It has been said that true science fiction requires a story in which the world is changed--and never goes back to the way it was (I don't remember the source of this definition). By this definition, techno-thrillers such as everything by Michael Crichton are not science fiction, since the world is returned to normal after some disaster strikes. You might notice that a lot of science fiction films, especially the more mainstream ones, conclude with humanity returning to business as usual. The knots are untied. Loose ends are taken care of. Of course, there's nothing wrong with that, as it is the normal way to adhere to standard dramatic structure. And the dynamics of the characters might outshine the background world anyway.
Rep. Randy Hultren(R) and Rep. Joseph Kennedy (D - but not the anti-science crackpot one, that one is Robert F.
A few days ago, I was watching an episode of the Antiques
. People were bringing their treasured objects for expert
examination to the grounds of a stately house in St Ives, Cambridgeshire. The
items included an early pocket calculator by Sinclair (made locally), and a
traction engine arrived in full steam. But my ears really pricked up when a
valuable jug bought for a fiver (in today’s money, perhaps $50) was identified
as a Bellarmine Jug
Applying the laws of men to murky facts is almost as hard as determining the laws of nature. In science we have clear experimental and observational data and tease out the laws of science. In the law the facts are in question the laws are known. It was hard to decide but the guy clearly chopped up his wife, just kidding. The case wasn't nearly that interesting.
Humanitarian research at the International Rice Research Institute (IRRI) is geared toward various projects, among them saving millions of children from death and blindness due to Vitamin A deficiency.
A study released on Monday found a link between induced or
augmented labor, that is, the use of Pitocin, and autism.
Women whose doctors decided to begin labor by administering
Pitocin, an artificial form of oxytocin, or to speed up contractions with
Pitocin were up to 23 percent more likely to have children diagnosed with autism
Mars is a fascinating planet, the most like Earth of all the planets in the solar system, and may help us to understand much about the origins of life on Earth. Undoubtedly, it's a wonderful place to explore, especially with augmented reality vision. But though it was quite Earth-like in its first few hundred million years, it is not at all Earth like now. Earth remains by far the most habitable place in our solar system. The most inhospitable places on Earth, such as Antarctica, even in the depths of winter, and at the centre of the continent, are far more habitable than anywhere else in our solar system. Space colonies and the poles of the Moon, are both more easily habitable than Mars, and more easy to make self sufficient. Why is that? Read on to find out more.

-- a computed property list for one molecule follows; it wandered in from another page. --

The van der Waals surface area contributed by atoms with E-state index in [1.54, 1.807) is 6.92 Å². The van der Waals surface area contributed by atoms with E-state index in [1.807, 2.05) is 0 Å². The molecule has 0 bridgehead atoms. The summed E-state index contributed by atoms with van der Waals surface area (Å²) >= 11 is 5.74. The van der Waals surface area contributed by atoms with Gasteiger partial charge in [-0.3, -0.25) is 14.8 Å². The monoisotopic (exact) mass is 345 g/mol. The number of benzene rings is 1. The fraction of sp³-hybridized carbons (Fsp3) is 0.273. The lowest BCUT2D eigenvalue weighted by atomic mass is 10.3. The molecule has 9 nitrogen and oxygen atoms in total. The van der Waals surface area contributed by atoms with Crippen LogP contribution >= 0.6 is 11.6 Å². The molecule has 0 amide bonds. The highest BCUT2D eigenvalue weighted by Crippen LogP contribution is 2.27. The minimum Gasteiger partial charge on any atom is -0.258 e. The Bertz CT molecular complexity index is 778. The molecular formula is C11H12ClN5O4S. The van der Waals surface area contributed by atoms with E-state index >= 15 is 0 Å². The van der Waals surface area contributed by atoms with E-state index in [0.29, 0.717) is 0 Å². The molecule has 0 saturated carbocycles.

Chipotle, the burrito restaurant chain, served more than 120 million pounds of beef, pork and chicken last year. It now has a problem - sales continue to go up. Its "never ever" policy regarding the use of beef that has never been ill and must never have gotten antibiotics means it can't find enough meat. At least find enough and remain competitive.
So the company has floated the idea of buying beef that got antibiotics due to an illness. That means its "never ever" policy which, let's face it, was never evidence-based and solely a feel-good gimmick anyway, may be going away.
It's that, or raise prices a lot, or settle for lower-quality meat.
I haven't seen Elysium
yet, but Ryan Britt's article "Our Science Fiction Movies Hate Science Fiction"
is interesting nonetheless:
Ripping off the heads of robots like a sweaty space-age cyberpunk Robin Hood, Matt Damon is delivering future-social-justice this week in Elysium.
Alright, so what does this have to do with anti-science-fiction? As Britt writes:
But the vast majority of science fiction films—even the very best of them--still see the SF, the tech, the speculative concept, as the antagonist of the film.
And that is the heart of the matter. As he says about Elysium:
I like the idea of "Shark Week" but I confess I am more of a reader than a television viewer. Still, when Discovery Channel whacked me as part of their "Shark Week" promotional campaign a few years back
, it felt like a 'we have arrived' moment for Science 2.0.
"Shark Week" is big. And it may be a victim of its own success.
One writer at The Guardian says Discovery Channel is sinking to tabloid status
because of this year's "Shark Week".